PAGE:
The challenge to the new Stratford artistic director in 1974 was written on a piece of parchment and delivered in London by Don RUBIN, a York colleague. Alas, Mr. RUBIN could not find a proper gauntlet and wound up ceremoniously striking Mr. PHILLIPS with a red rubber glove, an absurd note to a theatrical protest.
In 1978, Mr. JULIANI took the stage in a Toronto production of Children of Night, portraying Janusz Korczak, a doctor and teacher who ran an orphanage in the Warsaw ghetto. The critics were appalled.
Gina MALLET of the Toronto Star said Mr. JULIANI's performance sullied Dr. Korczak's memory. Jay SCOTT of The Globe and Mail, noting "the dreadfulness" of Mr. JULIANI's acting, said the production robbed the dead of their dignity.
From the stage, Mr. JULIANI challenged the Star's critic to a public debate on the aesthetics of theatre. He also wrote a letter to the editor, noting that Holocaust survivors in the audience had wholeheartedly embraced the production.
Mr. JULIANI wound up in Edmonton, where he continued to condemn the "exorbitance, elitism and museum theatre" of the establishment.
In 1982, he directed and co-wrote Latitude 55°, a feature film with just two characters -- a slick woman from the city and a Polish potato farmer -- set in a snowbound cabin. "It is filled with a passionate conviction that evaporates in pretentious pronouncements," The Globe's Carole CORBEIL wrote, "filled with truthful moments that evaporate in the desire to use every narcissistic trick in the book."
In a 1983 book examining the alternative theatre movement in Canada, author Renate USMIANI devoted most of a chapter to Mr. JULIANI, a decision that got her a scathing rebuke from a reviewer who considered him worthy of little more than a footnote.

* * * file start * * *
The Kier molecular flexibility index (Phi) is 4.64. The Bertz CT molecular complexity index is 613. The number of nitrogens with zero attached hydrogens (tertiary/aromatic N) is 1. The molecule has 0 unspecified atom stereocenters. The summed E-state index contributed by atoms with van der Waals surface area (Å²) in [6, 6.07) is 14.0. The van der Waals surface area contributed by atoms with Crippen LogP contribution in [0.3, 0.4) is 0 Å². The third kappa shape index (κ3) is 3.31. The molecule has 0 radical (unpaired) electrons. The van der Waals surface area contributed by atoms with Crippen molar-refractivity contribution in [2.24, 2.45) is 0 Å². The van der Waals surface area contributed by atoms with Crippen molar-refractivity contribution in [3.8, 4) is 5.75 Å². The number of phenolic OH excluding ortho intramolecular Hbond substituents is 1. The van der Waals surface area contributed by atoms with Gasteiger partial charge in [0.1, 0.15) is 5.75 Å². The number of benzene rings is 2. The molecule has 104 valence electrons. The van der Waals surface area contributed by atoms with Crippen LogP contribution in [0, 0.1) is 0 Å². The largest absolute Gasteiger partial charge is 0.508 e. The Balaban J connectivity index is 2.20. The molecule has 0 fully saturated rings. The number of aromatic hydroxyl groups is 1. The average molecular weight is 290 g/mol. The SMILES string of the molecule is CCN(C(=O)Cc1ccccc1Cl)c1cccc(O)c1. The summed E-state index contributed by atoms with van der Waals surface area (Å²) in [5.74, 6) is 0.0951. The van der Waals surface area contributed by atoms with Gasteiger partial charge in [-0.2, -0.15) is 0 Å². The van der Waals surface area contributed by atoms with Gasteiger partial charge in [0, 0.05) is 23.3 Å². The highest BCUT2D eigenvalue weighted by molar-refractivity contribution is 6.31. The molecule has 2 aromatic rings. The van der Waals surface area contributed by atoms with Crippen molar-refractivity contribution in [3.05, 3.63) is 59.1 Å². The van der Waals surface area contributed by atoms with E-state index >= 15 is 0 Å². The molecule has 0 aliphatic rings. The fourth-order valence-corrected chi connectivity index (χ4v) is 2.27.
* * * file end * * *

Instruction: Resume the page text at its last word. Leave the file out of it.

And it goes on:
"His works are curiosities; at best, they are worthy experiments in Artaudian theory," Boyd NEIL wrote in a Globe review. "But they are neither popular... nor influential."
Mr. JULIANI's years at Canadian Broadcasting Corporation Radio in Vancouver were both productive and successful. Among the many projects he directed was a three-part adaptation of Margaret Laurence's The Diviners; King Lear, starring John COLICOS; a 13-part series titled, Disaster! Acts of God or Acts of Man?" and, famously, Ryga's The Ecstasy of Rita Joe, with Leonard GEORGE portraying a role once assumed on stage by his late father, Chief Dan GEORGE. The surprise selection of Mr. GEORGE was typical of Mr. JULIANI's often brilliant casting.
Mr. JULIANI directed a 1989 production of The Glass Menagerie at the Vancouver Playhouse with Jennifer Phipps and Morris Panych. Globe reviewer Liam LACEY praised a production that "opens up the play like an old treasure chest, and lets in some fresh air without rearranging or disturbing the work's original grandeurs and caprices."
Four years later, Mr. JULIANI was directing a production of the mystery thriller Sleepwalker when actor Peter HAWORTH took sick shortly before opening night. The director suddenly found himself as the male lead. "Not even the most colossal egotist would want to do this," he said.
Dim Sum Diaries, a series of monologues written by Mr. LEIREN- YOUNG, received protests when aired by Canadian Broadcasting Corporation Radio in 1991. One episode, entitled The Sequoia, in which the white vendor of a luxury home launches a tirade against the Hong Kong immigrant who cuts down two rare and spectacular trees on the property, was accused of being racist. The playwright's well-intentioned exploration of stereotyping was charged with fostering those very prejudices.
After directing Dim Sum Diaries, Mr. JULIANI urged the playwright to tackle an issue that was dividing his church. Mr. LEIREN- YOUNG remembers replying: "You're talking same-sex marriage in the Anglican church and you want a straight Jewish guy to write this?"
The resulting play, titled Articles of Faith: The Battle of St. Alban's, was staged at Christ Church Cathedral in downtown Vancouver to great acclaim.
The collaborations between young playwright and veteran director succeeded in achieving Mr. JULIANI's goal of inspiring dialogue through theatre.
Mr. JULIANI had a reputation as a demanding taskmaster for novice and veteran actors alike. Rehearsals were jokingly called "Savage God Boot Camp."
He maintained a breakneck pace, both in the theatre and in the boardroom. He was artistic co-director of Opera Breve, a small company dedicated to nurturing young singers; president of the Union of British Columbia Performers (Alliance of Canadian Cinema, Television and Radio Artists); and, a former national president of the Directors Guild of Canada, among many boards on which he served.
Feeling fatigued in early August, Mr. JULIANI was diagnosed with liver cancer. The end came swiftly. He died on August 21 at Lions Gate Hospital in North Vancouver.